Job 3:25, 26
For the thing which I greatly feared is come on me, and that which I was afraid of is come to me.…
Job complained that he was not foolishly confident in his prosperity, and so courting a reverse of fortune by pride and presumption. On the contrary, he was anticipating the possibility of evil and walking in fear. His action, as it appears in the opening verses of the book, shows us a man of an anxious temperament (Job 1:5). He thinks it hard that trouble should come to him who had feared it. This may be unreasonable in Job; but it is quite natural, and not at all inexplicable. Inconsistent as it may seem, our very anticipation of evil is unconsciously taken as a sort of insurance against it. Because we are prepared to expect it we somehow come to think that we should not receive it. Our humility, foresight, and apprehension are unconsciously treated as making up a sort of compensation which shall buy off the impending evil. When they turn out to be nothing of the kind we are sadly disappointed.
I. OUR WORST FEARS MAY BE REALIZED.
1. On earth. Anxious people are not ipso facto saved from trouble. The world does contain great evils. The ills of life are not confined to the imagination of the despondent. They are seen in plain prosaic facts.
2. After death. The fear of death will not save from death, nor will the fear of hell save from hell. A person may have very dark views of his impending fate, and, if he deserves it, he may find that it is quite equal to his fears. Nothing can be more disastrous than the notion that the expectation of future punishment is only the dream of a scared conscience. "Whatsoever a man soweth, that shall he also reap" is a great fundamental law of nature.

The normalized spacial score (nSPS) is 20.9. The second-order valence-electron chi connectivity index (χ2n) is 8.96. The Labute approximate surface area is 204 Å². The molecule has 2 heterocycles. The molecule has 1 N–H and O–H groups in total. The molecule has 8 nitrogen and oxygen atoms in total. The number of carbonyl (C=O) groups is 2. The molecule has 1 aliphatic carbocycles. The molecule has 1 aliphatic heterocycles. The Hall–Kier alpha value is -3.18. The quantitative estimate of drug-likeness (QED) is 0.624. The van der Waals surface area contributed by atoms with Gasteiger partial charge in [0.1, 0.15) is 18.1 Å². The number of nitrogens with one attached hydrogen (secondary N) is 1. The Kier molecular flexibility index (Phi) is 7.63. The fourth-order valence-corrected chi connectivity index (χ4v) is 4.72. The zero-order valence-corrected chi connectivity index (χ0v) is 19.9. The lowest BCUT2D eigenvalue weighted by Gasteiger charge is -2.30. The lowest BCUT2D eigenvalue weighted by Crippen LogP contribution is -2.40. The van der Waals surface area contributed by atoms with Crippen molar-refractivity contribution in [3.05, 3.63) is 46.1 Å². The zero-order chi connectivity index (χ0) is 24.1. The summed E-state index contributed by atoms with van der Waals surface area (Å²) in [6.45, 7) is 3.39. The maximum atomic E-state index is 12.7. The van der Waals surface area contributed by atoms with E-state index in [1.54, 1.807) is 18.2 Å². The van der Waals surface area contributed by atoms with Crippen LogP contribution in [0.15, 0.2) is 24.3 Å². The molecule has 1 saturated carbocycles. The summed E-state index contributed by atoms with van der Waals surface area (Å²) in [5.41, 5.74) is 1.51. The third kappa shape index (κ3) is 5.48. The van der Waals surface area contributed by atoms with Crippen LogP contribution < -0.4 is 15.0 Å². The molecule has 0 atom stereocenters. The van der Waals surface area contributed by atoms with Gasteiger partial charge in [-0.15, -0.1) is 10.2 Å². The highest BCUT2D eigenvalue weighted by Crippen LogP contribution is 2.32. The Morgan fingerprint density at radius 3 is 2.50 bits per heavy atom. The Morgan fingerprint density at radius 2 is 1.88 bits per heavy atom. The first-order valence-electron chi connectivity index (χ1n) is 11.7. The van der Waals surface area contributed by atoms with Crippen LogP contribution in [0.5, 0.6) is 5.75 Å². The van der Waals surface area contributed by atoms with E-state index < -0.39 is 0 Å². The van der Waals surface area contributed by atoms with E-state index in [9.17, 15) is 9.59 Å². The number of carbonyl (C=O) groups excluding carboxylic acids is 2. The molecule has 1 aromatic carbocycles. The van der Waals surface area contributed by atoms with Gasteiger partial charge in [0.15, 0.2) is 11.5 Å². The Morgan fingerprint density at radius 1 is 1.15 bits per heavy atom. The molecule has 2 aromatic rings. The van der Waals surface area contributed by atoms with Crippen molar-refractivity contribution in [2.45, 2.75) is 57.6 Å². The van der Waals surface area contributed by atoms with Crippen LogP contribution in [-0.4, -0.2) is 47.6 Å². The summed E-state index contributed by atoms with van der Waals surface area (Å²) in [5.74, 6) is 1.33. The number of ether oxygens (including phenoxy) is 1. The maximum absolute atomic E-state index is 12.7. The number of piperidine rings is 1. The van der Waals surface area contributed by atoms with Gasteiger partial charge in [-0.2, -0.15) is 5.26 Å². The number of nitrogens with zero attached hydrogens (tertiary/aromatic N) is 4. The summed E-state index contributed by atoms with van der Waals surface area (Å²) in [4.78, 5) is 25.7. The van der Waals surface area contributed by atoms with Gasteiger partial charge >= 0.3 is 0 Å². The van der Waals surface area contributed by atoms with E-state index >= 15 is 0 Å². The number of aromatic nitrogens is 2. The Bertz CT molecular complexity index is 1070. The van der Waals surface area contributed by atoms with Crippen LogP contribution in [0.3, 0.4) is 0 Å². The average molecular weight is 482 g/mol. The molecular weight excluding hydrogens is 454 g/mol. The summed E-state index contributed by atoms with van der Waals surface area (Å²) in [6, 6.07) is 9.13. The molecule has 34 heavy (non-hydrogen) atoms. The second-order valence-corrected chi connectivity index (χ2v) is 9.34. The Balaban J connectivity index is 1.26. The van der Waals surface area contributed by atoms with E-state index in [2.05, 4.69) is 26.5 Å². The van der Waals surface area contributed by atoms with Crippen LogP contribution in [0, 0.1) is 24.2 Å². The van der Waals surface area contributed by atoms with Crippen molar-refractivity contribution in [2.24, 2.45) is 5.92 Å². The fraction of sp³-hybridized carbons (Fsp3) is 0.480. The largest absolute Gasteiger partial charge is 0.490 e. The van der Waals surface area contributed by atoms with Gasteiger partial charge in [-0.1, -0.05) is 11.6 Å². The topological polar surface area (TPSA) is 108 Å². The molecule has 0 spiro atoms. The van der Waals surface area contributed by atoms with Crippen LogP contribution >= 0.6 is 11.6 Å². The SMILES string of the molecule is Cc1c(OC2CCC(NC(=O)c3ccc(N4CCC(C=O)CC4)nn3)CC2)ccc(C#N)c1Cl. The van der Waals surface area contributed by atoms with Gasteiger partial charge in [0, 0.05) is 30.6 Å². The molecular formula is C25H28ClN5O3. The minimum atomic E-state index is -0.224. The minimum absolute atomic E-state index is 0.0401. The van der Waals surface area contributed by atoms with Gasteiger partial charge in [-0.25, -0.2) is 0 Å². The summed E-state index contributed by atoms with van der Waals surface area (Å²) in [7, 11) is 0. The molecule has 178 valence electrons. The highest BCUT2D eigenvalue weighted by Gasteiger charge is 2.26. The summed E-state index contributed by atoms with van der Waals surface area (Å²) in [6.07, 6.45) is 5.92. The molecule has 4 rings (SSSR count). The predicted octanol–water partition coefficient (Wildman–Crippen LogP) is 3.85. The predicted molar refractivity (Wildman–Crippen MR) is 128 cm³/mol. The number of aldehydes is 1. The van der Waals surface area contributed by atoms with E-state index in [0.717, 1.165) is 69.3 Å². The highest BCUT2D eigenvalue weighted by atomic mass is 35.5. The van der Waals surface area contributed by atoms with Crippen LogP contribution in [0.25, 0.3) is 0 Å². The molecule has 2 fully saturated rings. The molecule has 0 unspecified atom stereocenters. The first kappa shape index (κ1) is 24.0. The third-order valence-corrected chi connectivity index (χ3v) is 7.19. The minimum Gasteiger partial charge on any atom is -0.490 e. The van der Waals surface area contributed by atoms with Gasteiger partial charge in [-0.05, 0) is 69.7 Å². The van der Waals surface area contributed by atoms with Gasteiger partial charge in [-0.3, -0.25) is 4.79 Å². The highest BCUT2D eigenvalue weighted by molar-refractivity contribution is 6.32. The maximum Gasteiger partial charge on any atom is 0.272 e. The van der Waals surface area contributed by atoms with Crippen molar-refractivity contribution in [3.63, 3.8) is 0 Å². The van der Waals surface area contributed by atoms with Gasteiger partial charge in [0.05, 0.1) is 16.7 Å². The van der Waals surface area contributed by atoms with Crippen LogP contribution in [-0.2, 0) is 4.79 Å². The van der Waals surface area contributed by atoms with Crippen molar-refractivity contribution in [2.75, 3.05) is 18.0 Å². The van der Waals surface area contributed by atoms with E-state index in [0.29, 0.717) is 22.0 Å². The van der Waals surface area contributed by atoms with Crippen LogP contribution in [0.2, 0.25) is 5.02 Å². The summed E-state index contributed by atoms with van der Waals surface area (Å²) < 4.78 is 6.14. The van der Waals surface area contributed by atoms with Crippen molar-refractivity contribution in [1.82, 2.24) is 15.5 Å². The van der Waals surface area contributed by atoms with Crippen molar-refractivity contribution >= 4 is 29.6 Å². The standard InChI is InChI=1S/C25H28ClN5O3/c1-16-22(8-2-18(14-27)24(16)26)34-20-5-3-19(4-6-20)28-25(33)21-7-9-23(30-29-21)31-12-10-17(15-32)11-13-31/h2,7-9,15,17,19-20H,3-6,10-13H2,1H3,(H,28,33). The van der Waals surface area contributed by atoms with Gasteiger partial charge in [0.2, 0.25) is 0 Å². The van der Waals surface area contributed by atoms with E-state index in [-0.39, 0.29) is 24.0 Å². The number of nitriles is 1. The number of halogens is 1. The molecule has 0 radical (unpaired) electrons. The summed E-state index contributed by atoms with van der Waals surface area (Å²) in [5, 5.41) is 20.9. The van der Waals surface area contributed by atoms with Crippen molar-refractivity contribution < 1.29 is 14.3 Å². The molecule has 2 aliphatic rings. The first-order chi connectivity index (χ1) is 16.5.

II. THE RIGHT WAY TO DISPEL FEARS IS TO REMOVE THEIR GROUNDS. To soothe fears without touching the facts which justify them is the height of folly. The facts remain, however much we may be hoodwinked into disregarding them. Salvation is not to be got by means of any manipulation of the sinner's fears. Sin is the fundamental cause of all ruin, and the justification of men's worst fears. The one necessity is to remove the sin; then the fears will vanish of their own accord. The sickening letters from condemned criminals, who are quite sure that they are going straight from the gallows to heaven, although they give no sign of genuine penitence for sin, reveal a very unwholesome style of religious instruction. Surely the chief business of a Christian teacher is not to lull the fears of an alarmed conscience, and induce a condition of placid resignation. Hypnotism would do this more effectively; but to be hypnotized into placidity is not to be saved. If, however, men learn to confess their sins, and to loathe themselves on account of those sins, then indeed the gospel of Christ assures perfect redemption for all who turn to him in faith. When this is the soul's experience fear may be banished. Trouble, indeed, may come. But it is useless to anticipate it. It is better to take our Lord's advice, and "be not anxious for the morrow." - W.F.A.
Parallel VersesKJV: For the thing which I greatly feared is come upon me, and that which I was afraid of is come unto me.